We Are The 10%: Life as A Woman in Construction
As we continue to focus on women in the industry throughout the month of March, Ross Group wants to shine a spotlight on what it’s like to be a woman in the construction field. We sat down with two of our amazing project engineers, Rachel Rose and Chelsea Vaden, to discuss their experiences and opinions on working in an industry that is comprised of 90% male employees.
How did you get started and who inspired you?
It’s always fascinating to find out what got someone started on their career path. Did they join the family business, wake up one day and realize their passion? Or did they happen across something that turned out to be a lucky surprise?
For Rachel, the industry had always been in her blood. With a grandmother who was an architect, a father who was a home builder, and other family members in the lumber and millwork industries, joining the construction industry in some way was almost a given. However, it wasn’t until her first experience on a construction job site as a purchasing and procurement professional that she realized exactly where she wanted to be. The wonder of seeing a space gutted, starting fresh, and watching it grow inspired her to get into the operations side of the business.
On the other hand, Chelsea says she just fell into the industry. She was working as an administrative assistant for a construction firm and had the opportunity to visit job sites, where she really started learning more about the construction process. For her, “that’s when the spark ignited!” She was privileged to work with some great people starting out, including one superintendent who became a significant mentor, giving advice based on his 20 plus years in the field.
What’s good, what’s bad, and what surprises you?
Rachel and Chelsea both say that their experience in the construction industry has been overwhelmingly positive and it’s primarily because of the people they’ve had the opportunity to work with and under. Being teamed with good project managers early on who let them try their hand at managing punch lists, instead of being given only administrative work, was an important first step in the right direction.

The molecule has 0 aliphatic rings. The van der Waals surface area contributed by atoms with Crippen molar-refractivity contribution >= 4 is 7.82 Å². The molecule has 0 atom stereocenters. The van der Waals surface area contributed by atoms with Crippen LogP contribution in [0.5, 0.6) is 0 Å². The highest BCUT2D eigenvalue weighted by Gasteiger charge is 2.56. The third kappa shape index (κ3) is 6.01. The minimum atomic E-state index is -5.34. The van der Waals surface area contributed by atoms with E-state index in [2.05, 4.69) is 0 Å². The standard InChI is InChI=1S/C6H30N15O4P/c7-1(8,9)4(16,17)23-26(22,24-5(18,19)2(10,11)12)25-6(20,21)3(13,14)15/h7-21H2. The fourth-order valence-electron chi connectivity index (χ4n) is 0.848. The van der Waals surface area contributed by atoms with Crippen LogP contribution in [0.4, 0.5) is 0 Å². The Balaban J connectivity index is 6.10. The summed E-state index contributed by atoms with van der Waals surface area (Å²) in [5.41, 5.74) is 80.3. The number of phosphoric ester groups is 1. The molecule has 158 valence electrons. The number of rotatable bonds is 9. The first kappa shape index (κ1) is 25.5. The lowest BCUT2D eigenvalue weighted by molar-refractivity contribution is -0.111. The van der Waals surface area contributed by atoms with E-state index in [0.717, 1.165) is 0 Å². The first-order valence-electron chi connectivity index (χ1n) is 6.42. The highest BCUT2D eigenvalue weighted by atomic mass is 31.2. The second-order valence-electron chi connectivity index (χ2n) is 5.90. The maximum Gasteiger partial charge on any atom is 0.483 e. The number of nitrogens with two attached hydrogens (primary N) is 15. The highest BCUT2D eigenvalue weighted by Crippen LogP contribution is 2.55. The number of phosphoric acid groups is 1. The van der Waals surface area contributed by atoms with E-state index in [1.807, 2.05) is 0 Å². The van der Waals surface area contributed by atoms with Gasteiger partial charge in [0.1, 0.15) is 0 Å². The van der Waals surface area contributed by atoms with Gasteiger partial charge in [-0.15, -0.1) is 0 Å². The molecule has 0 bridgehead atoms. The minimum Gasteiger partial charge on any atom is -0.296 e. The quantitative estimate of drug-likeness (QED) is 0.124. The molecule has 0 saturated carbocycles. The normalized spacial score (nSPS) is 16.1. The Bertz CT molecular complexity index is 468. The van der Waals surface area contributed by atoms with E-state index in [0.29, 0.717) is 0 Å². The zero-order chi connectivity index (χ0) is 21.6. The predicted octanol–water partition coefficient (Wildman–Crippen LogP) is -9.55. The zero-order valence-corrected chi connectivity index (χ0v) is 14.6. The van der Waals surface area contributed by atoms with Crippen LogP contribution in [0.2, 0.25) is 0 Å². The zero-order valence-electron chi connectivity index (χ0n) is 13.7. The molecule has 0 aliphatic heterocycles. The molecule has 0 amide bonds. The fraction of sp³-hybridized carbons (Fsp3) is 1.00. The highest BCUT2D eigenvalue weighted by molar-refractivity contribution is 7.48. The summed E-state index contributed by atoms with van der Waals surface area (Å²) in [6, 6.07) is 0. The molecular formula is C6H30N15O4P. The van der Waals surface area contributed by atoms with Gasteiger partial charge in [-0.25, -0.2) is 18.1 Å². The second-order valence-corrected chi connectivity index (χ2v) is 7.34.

Specifically, in their current roles they feel more heard and respected, and not limited in their future opportunities. Chelsea expressed that the more experienced project managers are “Almost like your big brother. They’re willing to help you get better.” Women in the industry expect to have to be louder and prove themselves to be treated as equals, but that’s not always the case. Finding the right fit in a company and on a team makes all the difference.
OSHA cites finding appropriate PPE as a challenge many women face on the jobsite. However, Rachel and Chelsea haven’t found it to be overly difficult. They said that to fit in as much as possible, they just order smaller sizes in the same equipment their male coworkers wear. No pink hard hats please! Specialty
equipment, such as flame-resistant gear, is one exception where both women said items specifically sized and fit for women would be necessary and appreciated.
Rachel and Chelsea are also pleasantly surprised by the changes they’re seeing in the industry, regarding female workers. Rachel mentioned that there are more girls and women attending construction-specific career fairs and intern days. More female college students are interested in joining the industry because it’s not so intimidating anymore. The fact that there are already a good number of women in construction makes it less scary and more of a positive experience.
What does the future hold?
As project engineers, both women are currently part of project management teams at Ross Group. Project engineers are critical to the team and do things such as project document control, sending out subcontracts and purchase orders, ensuring the project schedule and budget are on track, overseeing subcontractors and field personnel, and basically “keep the project going.”
This is a role with a lot of growth potential and both Rachel and Chelsea see themselves continuing to move upward in the company, while staying in a position to directly impact projects and job sites. In the future, they aspire to be “someone who can teach others and be a mentor,” while having the opportunity to “manage successful multi-million-dollar projects.”
Any advice for other girls and women who want to join us?
The advice Rachel and Chelsea have for females starting the in the industry, or going to school for a construction degree or trade, is to work hard and keep pushing yourself forward, no matter what. If you encounter obstacles, don’t give up, because you will be able to overcome them and turn those challenges into learning experiences. You will have to prove yourself, but never doubt that you can do it.